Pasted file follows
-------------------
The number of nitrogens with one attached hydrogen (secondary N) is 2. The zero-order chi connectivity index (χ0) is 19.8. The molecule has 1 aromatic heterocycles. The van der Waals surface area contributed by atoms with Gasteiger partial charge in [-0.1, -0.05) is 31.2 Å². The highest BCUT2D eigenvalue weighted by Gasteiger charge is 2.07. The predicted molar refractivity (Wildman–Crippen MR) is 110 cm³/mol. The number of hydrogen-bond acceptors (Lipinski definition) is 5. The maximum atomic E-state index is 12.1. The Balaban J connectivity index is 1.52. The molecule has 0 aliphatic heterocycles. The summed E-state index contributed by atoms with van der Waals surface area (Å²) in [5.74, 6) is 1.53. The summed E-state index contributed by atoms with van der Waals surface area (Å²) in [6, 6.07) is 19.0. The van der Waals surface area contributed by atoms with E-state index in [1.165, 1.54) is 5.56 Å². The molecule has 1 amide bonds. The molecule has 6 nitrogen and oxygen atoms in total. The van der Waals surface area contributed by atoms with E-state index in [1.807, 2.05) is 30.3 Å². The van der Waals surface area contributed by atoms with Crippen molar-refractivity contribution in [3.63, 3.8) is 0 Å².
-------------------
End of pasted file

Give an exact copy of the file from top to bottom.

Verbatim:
The number of nitrogens with one attached hydrogen (secondary N) is 2. The zero-order chi connectivity index (χ0) is 19.8. The molecule has 1 aromatic heterocycles. The van der Waals surface area contributed by atoms with Gasteiger partial charge in [-0.1, -0.05) is 31.2 Å². The highest BCUT2D eigenvalue weighted by Gasteiger charge is 2.07. The predicted molar refractivity (Wildman–Crippen MR) is 110 cm³/mol. The number of hydrogen-bond acceptors (Lipinski definition) is 5. The maximum atomic E-state index is 12.1. The Balaban J connectivity index is 1.52. The molecule has 0 aliphatic heterocycles. The summed E-state index contributed by atoms with van der Waals surface area (Å²) in [5.74, 6) is 1.53. The summed E-state index contributed by atoms with van der Waals surface area (Å²) in [6, 6.07) is 19.0. The van der Waals surface area contributed by atoms with E-state index in [1.165, 1.54) is 5.56 Å². The molecule has 1 amide bonds. The molecule has 6 nitrogen and oxygen atoms in total. The van der Waals surface area contributed by atoms with E-state index in [1.807, 2.05) is 30.3 Å². The van der Waals surface area contributed by atoms with Crippen molar-refractivity contribution in [3.63, 3.8) is 0 Å².